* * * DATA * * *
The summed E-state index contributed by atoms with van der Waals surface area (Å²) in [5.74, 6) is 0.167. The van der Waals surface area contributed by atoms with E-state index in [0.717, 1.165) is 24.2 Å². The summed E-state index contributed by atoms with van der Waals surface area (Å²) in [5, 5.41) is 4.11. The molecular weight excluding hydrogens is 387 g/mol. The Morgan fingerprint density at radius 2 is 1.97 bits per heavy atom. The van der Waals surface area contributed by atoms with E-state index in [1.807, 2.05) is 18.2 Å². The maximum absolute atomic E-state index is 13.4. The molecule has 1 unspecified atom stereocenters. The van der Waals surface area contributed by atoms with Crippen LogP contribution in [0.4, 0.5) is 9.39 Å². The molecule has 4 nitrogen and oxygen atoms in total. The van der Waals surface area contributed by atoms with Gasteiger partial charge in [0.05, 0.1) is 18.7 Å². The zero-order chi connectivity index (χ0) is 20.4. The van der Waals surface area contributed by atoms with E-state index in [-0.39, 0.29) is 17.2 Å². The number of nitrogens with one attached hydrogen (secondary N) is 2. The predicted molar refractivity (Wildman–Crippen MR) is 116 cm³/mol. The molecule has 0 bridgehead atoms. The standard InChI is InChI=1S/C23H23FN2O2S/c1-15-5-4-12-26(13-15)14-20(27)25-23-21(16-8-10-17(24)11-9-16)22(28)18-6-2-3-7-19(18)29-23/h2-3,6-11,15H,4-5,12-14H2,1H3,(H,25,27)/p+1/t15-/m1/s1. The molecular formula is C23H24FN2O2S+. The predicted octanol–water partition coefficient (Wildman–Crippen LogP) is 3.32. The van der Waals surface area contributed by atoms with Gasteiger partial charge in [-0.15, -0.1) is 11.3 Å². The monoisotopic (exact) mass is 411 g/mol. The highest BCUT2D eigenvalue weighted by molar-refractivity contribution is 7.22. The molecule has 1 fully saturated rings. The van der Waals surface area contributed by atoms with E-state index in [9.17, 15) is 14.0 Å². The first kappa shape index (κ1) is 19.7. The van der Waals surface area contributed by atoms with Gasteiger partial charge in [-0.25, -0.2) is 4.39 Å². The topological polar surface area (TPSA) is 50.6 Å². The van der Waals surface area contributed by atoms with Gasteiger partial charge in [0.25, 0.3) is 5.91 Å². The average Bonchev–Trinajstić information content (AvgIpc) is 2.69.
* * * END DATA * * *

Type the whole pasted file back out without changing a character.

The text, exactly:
The summed E-state index contributed by atoms with van der Waals surface area (Å²) in [5.74, 6) is 0.167. The van der Waals surface area contributed by atoms with E-state index in [0.717, 1.165) is 24.2 Å². The summed E-state index contributed by atoms with van der Waals surface area (Å²) in [5, 5.41) is 4.11. The molecular weight excluding hydrogens is 387 g/mol. The Morgan fingerprint density at radius 2 is 1.97 bits per heavy atom. The van der Waals surface area contributed by atoms with E-state index in [1.807, 2.05) is 18.2 Å². The maximum absolute atomic E-state index is 13.4. The molecule has 1 unspecified atom stereocenters. The van der Waals surface area contributed by atoms with Crippen LogP contribution in [0.4, 0.5) is 9.39 Å². The molecule has 4 nitrogen and oxygen atoms in total. The van der Waals surface area contributed by atoms with Gasteiger partial charge in [0.05, 0.1) is 18.7 Å². The zero-order chi connectivity index (χ0) is 20.4. The van der Waals surface area contributed by atoms with E-state index in [-0.39, 0.29) is 17.2 Å². The number of nitrogens with one attached hydrogen (secondary N) is 2. The predicted molar refractivity (Wildman–Crippen MR) is 116 cm³/mol. The molecule has 0 bridgehead atoms. The standard InChI is InChI=1S/C23H23FN2O2S/c1-15-5-4-12-26(13-15)14-20(27)25-23-21(16-8-10-17(24)11-9-16)22(28)18-6-2-3-7-19(18)29-23/h2-3,6-11,15H,4-5,12-14H2,1H3,(H,25,27)/p+1/t15-/m1/s1. The molecular formula is C23H24FN2O2S+. The predicted octanol–water partition coefficient (Wildman–Crippen LogP) is 3.32. The van der Waals surface area contributed by atoms with Gasteiger partial charge in [-0.15, -0.1) is 11.3 Å². The monoisotopic (exact) mass is 411 g/mol. The highest BCUT2D eigenvalue weighted by molar-refractivity contribution is 7.22. The molecule has 1 fully saturated rings. The van der Waals surface area contributed by atoms with E-state index in [9.17, 15) is 14.0 Å². The first kappa shape index (κ1) is 19.7. The van der Waals surface area contributed by atoms with Gasteiger partial charge in [-0.25, -0.2) is 4.39 Å². The topological polar surface area (TPSA) is 50.6 Å². The van der Waals surface area contributed by atoms with Gasteiger partial charge in [0.25, 0.3) is 5.91 Å². The average Bonchev–Trinajstić information content (AvgIpc) is 2.69.